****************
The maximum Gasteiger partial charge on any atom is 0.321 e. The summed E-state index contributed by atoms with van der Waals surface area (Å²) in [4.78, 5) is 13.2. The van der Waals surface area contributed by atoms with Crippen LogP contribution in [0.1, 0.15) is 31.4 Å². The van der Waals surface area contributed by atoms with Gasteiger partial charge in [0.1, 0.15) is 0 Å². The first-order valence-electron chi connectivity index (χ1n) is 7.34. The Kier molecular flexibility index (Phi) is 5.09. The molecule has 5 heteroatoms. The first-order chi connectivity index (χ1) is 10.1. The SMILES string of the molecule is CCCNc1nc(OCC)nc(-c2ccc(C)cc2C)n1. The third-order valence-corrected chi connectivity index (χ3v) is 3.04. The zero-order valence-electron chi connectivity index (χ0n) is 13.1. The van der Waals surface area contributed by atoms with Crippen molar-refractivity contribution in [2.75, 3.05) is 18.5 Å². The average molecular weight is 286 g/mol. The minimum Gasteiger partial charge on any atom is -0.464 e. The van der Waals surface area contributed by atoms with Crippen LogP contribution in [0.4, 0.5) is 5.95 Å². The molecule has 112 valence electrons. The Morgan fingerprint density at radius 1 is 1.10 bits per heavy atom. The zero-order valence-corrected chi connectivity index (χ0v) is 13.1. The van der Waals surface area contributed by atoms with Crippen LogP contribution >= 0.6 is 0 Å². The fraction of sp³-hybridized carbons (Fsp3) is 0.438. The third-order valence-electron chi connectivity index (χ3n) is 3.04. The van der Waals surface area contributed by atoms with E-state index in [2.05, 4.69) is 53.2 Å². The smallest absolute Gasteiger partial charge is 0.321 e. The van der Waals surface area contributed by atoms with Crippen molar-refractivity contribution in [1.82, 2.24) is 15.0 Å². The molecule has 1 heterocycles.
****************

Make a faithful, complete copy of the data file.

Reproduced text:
The maximum Gasteiger partial charge on any atom is 0.321 e. The summed E-state index contributed by atoms with van der Waals surface area (Å²) in [4.78, 5) is 13.2. The van der Waals surface area contributed by atoms with Crippen LogP contribution in [0.1, 0.15) is 31.4 Å². The van der Waals surface area contributed by atoms with Gasteiger partial charge in [0.1, 0.15) is 0 Å². The first-order valence-electron chi connectivity index (χ1n) is 7.34. The Kier molecular flexibility index (Phi) is 5.09. The molecule has 5 heteroatoms. The first-order chi connectivity index (χ1) is 10.1. The SMILES string of the molecule is CCCNc1nc(OCC)nc(-c2ccc(C)cc2C)n1. The third-order valence-corrected chi connectivity index (χ3v) is 3.04. The zero-order valence-electron chi connectivity index (χ0n) is 13.1. The van der Waals surface area contributed by atoms with Crippen molar-refractivity contribution in [2.75, 3.05) is 18.5 Å². The average molecular weight is 286 g/mol. The minimum Gasteiger partial charge on any atom is -0.464 e. The van der Waals surface area contributed by atoms with Crippen LogP contribution in [0.4, 0.5) is 5.95 Å². The molecule has 112 valence electrons. The Morgan fingerprint density at radius 1 is 1.10 bits per heavy atom. The zero-order valence-corrected chi connectivity index (χ0v) is 13.1. The van der Waals surface area contributed by atoms with Crippen LogP contribution >= 0.6 is 0 Å². The fraction of sp³-hybridized carbons (Fsp3) is 0.438. The third-order valence-electron chi connectivity index (χ3n) is 3.04. The van der Waals surface area contributed by atoms with E-state index in [2.05, 4.69) is 53.2 Å². The smallest absolute Gasteiger partial charge is 0.321 e. The van der Waals surface area contributed by atoms with Crippen molar-refractivity contribution in [1.82, 2.24) is 15.0 Å². The molecule has 1 heterocycles.